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Our Lady Undoer of Knots

The devotion to Our Lady of Knots is not a new devotion but is slightly unusual as it is not based on an apparition such as Lourdes or Fatima or a geographic connection such as Our Lady of Paisley.


The concept of Mary untying knots is derived from a work by St. Irenaeus of Lyons, he presents a parallel between Eve and Mary, describing how "the knot of Eve's disobedience was loosed by the obedience of Mary. For what the virgin Eve had bound fast through unbelief, this did the virgin Mary set free through faith."


While the devotion is fairly new, the story started in Germany in the 1600’s. The painting of the same name as the devotion hangs in the Church of St Peter am Perlach in Augsburg.


The painting was commissioned by a priest who served at the church, Canon Hieronymus Ambrosius Langenmantel.

Over the centuries there is a story that has been passed down to explain why Canon Langenmantel asked Schmidtner to paint such an unusual image of Our Lady. According to the story, the canon’s grandparents were quarrelling so fiercely and so often that they had decided to separate. A Jesuit priest, Father Jakub Rem, visited the unhappy couple, hoping to persuade them to resolve their differences. Apparently, Father Rem was not making much progress with the Langenmantels, because at one point he turned to an image of the Blessed Mother that was in the room and prayed, “I raise up the bond of marriage, that all knots be loosed and resolved.” Mary answered the Jesuit’s prayer — the couple reconciled and remained together. The painting and altar were their grandson’s thanksgiving to Our Lady for her intercession on behalf of his family.

In 1986, Father Jorge Mario Bergoglio was studying in Germany. While there, he visited the Church of St. Peter in Augsburg and saw the image of Our Lady Undoer of Knots.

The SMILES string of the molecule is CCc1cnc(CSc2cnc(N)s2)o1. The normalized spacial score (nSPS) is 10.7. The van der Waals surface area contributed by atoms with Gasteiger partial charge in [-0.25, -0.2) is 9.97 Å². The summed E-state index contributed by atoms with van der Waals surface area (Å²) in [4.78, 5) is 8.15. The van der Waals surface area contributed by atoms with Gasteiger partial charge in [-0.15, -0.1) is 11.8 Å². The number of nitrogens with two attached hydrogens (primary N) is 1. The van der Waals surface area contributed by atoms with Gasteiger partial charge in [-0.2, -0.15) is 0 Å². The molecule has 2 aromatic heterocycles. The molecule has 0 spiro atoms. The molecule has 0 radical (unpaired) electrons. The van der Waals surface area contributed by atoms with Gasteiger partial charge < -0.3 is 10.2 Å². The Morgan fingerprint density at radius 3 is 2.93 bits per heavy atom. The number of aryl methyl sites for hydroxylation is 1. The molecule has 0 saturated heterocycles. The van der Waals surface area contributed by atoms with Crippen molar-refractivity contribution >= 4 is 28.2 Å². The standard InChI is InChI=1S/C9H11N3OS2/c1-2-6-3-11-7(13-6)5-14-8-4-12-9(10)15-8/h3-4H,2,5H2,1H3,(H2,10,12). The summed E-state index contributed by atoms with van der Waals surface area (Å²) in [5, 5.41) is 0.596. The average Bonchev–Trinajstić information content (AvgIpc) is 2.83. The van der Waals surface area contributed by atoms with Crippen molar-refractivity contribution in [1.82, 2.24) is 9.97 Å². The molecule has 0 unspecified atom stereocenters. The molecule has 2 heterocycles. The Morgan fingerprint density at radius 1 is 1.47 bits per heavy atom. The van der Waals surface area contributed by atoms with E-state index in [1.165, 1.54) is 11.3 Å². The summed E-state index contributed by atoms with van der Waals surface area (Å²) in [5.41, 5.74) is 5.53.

Touched by the image, he bought a postcard of it and began invoking Mary’s help under this title. Later, as auxiliary bishop and then archbishop of Buenos Aires, he encouraged others to venerate Our Lady Undoer of Knots. The devotion spread rapidly in Argentina and then into Brazil, where there is a popular shrine with a replica of the original image. Now as Pope Francis he continues to promote this lovely devotion.

At The Faith of Mary, the Marian Vigil, Saturday 12th October 2013,

Pope Francis said the following;


The first aspect of her faith is this: Mary’s faith unties the knot of sin (cf. Lumen Gentium, 56). What does that mean? The Fathers of the Second Vatican Council took up a phrase of Saint Irenaeus, who states that “the knot of Eve’s disobedience was untied by the obedience of Mary; what the virgin Eve bound by her unbelief, the Virgin Mary loosened by her faith” (Adversus Haereses, III, 22, 4).


The “knot” of disobedience, the “knot” of unbelief. When children disobey their parents, we can say that a little “knot” is created. This happens if the child acts with an awareness of what he or she is doing, especially if there is a lie involved. At that moment, they break trust with their parents. How often does this happen! Then the relationship with their parents needs to be purified of this fault; the child has to ask forgiveness so that harmony and trust can be restored. Something of the same sort happens in our relationship with God. When we do not listen to him, when we do not follow his will, we do concrete things that demonstrate our lack of trust in him – for that is what sin is – and a kind of knot is created deep within us. These knots take away our peace and serenity. They are dangerous, since many knots can form a tangle which gets more and more painful and difficult to undo.


But nothing is impossible for God’s mercy! Even the most tangled knots are loosened by his grace. And Mary, whose “yes” opened the door for God to undo the knot of the ancient disobedience, is the Mother who patiently and lovingly brings us to God, so that he can untangle the knots of our soul by his fatherly mercy. We might ask ourselves: What knots do I have in my life? Do I ask Mary to help me trust in God’s mercy, in order to change?

Further information is available from the Our Sunday Visitor website by clicking here.


With thanks to;


Further detail will be added to this page in the very near future.

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